The doctrine of legitimate expectation is one of the Court’s controls over the exercise of a decision-maker’s powers. The general principle is that the Court will intervene to prevent a decision-maker from making a particular decision (or will quash a decision that is already made) where the decision-maker’s prior actions or inactions would make it unfair for that decision to stand (R (on the application of Bhatt Murphy) v The Independent Assessor  EWCA Civ 755 at para 50).
There are two broad categories of legitimate expectation:
- procedural legitimate expectation. This arises where the decision-maker makes an express promise to do particular things during the decision-making process (e.g. a promise to consult) or where the decision-maker has consistently done those things in the past (see, in the context of procedural legitimate expectations Council of Civil Service Unions v Minister for the Civil Service  AC 374 HL 401, and R v Inland Revenue Commissioners, ex p Unilever Plc  STC 681 CA for substantive legitimate expectation). The Court will find a procedural legitimate expectation where the practice is so well established that it would be unfair or inconsistent with good administration to allow the public authority to depart from that practice.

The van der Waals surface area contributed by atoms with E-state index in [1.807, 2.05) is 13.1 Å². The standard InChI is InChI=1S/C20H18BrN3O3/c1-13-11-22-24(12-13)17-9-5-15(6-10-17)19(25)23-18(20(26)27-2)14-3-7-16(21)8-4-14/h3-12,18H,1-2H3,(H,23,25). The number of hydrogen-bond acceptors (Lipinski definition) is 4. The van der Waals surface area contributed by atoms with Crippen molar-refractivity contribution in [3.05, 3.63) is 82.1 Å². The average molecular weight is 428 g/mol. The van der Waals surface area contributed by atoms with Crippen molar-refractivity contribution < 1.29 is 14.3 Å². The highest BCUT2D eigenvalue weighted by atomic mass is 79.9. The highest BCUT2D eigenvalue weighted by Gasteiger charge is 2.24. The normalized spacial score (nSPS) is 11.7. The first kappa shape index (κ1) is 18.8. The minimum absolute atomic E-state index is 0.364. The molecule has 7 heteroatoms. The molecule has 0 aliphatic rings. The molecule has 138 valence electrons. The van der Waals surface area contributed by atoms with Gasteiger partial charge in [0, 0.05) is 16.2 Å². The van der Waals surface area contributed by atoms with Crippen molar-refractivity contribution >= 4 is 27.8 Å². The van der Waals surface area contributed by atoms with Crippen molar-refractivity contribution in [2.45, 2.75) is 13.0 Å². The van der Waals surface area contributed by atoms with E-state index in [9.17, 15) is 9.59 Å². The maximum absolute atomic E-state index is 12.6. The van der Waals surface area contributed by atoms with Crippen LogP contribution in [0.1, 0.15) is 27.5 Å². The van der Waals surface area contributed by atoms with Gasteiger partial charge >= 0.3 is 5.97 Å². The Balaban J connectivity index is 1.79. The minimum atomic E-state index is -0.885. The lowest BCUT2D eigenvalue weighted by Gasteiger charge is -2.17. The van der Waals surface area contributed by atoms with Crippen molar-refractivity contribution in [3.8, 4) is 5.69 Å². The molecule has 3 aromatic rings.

- substantive legitimate expectation. It arises where the decision-maker has promised to keep an existing policy in force, or to do a particular thing, for a specific party or group, and that particular party or group would be substantially affected by a decision to go back on that promise (e.g. a decision to go back on a promise made to a care home resident that he or she can stay there for the rest of their life).
A substantive legitimate expectation will only be found in exceptional circumstances (R (Bhatt Murphy) v Independent Assessor  EWCA Civ 755, para 41) – where allowing the public authority to go back on its word would be so unfair so as to amount to an abuse of power. This is a high threshold for claimants to satisfy (R (Godfrey) v Southwark LBC  EWCA Civ 500, para 51) and a substantive legitimate expectation will only be found where the promise is “pressing and focussed”, directed at a particular individual or group, and is clear, unambiguous and without relevant qualification. Ordinarily, the person to whom the promise was made must also have taken action in reliance on that promise which has placed them in a worse situation than they would have been had they not taken that action (R (Bibi) v Newham London Borough Council  EWCA Civ 607 paras 29 and 30).